Ian King, Giles Turner, and Peter Elstrom reporting for Bloomberg:

Nvidia Corp. is quietly preparing to abandon its purchase of Arm Ltd. from SoftBank Group Corp. after making little to no progress in winning approval for the $40 billion chip deal, according to people familiar with the matter.

Nvidia has told partners that it doesn’t expect the transaction to close, according to one person, who asked not to be identified because the discussions are private. SoftBank, meanwhile, is stepping up preparations for an Arm initial public offering as an alternative to the Nvidia takeover, another person said.

Someone at Intel is surely breathing a sigh of relief.

Tom Warren, writing on The Verge:

Microsoft is acquiring Activision, the troubled publisher of Call of Duty, World of Warcraft, and Diablo. The deal will value Activision at $68.7 billion, far in excess of the $26 billion Microsoft paid to acquire LinkedIn in 2016. It’s Microsoft’s biggest push into gaming, and the company says it will be the “third-largest gaming company by revenue, behind Tencent and Sony” once the deal closes.

One has to wonder how Microsoft plans to deal with all the issues & controversies that have plagued Activision Blizzard in recent times.

The Walt Disney Company (Disney) and Comcast Corporation (Comcast) have just announced that the companies have entered into an agreement wherein Disney will take “full operational control” of Hulu, effective immediately, and will purchase 33% ownership in Hulu in 5 years.

Under the put/call agreement, as early as January 2024, Comcast can require Disney to buy NBCUniversal’s interest in Hulu and Disney can require NBCUniversal to sell that interest to Disney for its fair market value at that future time. Hulu’s fair market value will be assessed by independent experts but Disney has guaranteed a sale price for Comcast that represents a minimum total equity value of Hulu at that time of $27.5 billion.

Disney seems to be going all out on this whole video streaming business.

BuySellAds — the popular ad-tech company — has just bought Digg from BetaWorks.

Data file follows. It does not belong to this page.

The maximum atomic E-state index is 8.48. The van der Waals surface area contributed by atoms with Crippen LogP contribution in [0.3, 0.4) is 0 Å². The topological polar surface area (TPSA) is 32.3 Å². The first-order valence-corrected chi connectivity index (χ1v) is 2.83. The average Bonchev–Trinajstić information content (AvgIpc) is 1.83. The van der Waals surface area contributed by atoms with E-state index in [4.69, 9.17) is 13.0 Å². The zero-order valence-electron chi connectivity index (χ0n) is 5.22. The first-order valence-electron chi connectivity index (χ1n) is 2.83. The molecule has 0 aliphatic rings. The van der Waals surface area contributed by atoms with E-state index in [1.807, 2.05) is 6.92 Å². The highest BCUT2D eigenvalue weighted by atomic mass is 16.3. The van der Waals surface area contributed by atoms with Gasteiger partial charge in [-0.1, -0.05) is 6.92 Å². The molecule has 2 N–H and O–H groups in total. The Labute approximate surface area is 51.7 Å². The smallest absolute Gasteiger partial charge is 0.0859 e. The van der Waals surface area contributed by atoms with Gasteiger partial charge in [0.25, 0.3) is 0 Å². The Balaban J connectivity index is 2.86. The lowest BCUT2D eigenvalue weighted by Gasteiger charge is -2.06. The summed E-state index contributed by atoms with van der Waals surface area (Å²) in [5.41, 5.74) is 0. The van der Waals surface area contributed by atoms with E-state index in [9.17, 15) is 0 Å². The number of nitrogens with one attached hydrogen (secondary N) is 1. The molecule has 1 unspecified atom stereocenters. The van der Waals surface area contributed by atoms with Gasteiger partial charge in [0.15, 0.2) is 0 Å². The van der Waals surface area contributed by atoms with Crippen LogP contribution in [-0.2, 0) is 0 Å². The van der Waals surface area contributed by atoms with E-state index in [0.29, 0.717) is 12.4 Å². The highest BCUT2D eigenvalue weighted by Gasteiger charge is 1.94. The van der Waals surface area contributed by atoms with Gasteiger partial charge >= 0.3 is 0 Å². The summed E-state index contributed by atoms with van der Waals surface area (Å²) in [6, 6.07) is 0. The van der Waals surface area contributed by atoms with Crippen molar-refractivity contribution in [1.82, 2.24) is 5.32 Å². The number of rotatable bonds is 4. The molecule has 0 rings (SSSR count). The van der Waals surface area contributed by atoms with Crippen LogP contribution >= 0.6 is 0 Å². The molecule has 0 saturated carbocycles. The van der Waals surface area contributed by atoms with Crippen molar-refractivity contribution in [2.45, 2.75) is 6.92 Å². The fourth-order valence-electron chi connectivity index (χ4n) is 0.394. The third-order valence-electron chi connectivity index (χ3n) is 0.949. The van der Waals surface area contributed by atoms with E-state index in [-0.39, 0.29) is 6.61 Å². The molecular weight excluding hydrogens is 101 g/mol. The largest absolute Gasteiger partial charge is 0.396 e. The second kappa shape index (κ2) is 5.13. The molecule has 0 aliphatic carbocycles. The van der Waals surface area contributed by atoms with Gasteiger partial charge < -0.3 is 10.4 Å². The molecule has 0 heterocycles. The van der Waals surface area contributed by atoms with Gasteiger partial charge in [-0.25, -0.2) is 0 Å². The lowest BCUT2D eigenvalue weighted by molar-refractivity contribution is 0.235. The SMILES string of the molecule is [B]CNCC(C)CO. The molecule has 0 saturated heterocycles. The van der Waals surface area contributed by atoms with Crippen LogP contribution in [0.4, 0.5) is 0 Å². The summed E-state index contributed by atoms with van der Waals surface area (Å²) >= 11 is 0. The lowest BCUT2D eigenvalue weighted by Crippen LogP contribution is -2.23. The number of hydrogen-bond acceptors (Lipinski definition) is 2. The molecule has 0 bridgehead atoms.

Cale Guthrie Weissman, reporting for Fast Company:

The company bought Digg’s assets, as well as its editorial and revenue teams, for an undisclosed amount. Additionally, the blockchain-based digital publishing platform Civil has hired up many people from Digg’s tech team.

BuySellAds owns brands like Carbon ads* and has previously bought and absorbed ad networks like Fusion Ads & Yoggrt in the past. The company has also acquired other companies like like Authentic Jobs and LaunchBit in the past. Interestingly, Digg’s tech team was not part of the acquisition.

(Note: Nuclear Bits was previously a part of the Carbon Ads network and Beautiful Pixels still runs ads from them.)

Atlassian — the Sydney-based giant that owns products like JIRA, Confluence, HipChat, Bitbucket, SourceTree, etc. has today announced that it will be acquiring Trello — the beloved project management app. The deal is worth $425 Million according to Business Insider.

Mike Cannon-Brookes, Co-Founder and CEO of Atlassian, writes:

Trello’s pioneering use of an intuitive visual system has been embraced by all kinds of teams to do everything from managing marketing campaigns to tracking action items from team meetings. Organizations in nearly every country and as varied as the Red Cross and Google have adopted Trello to get work done.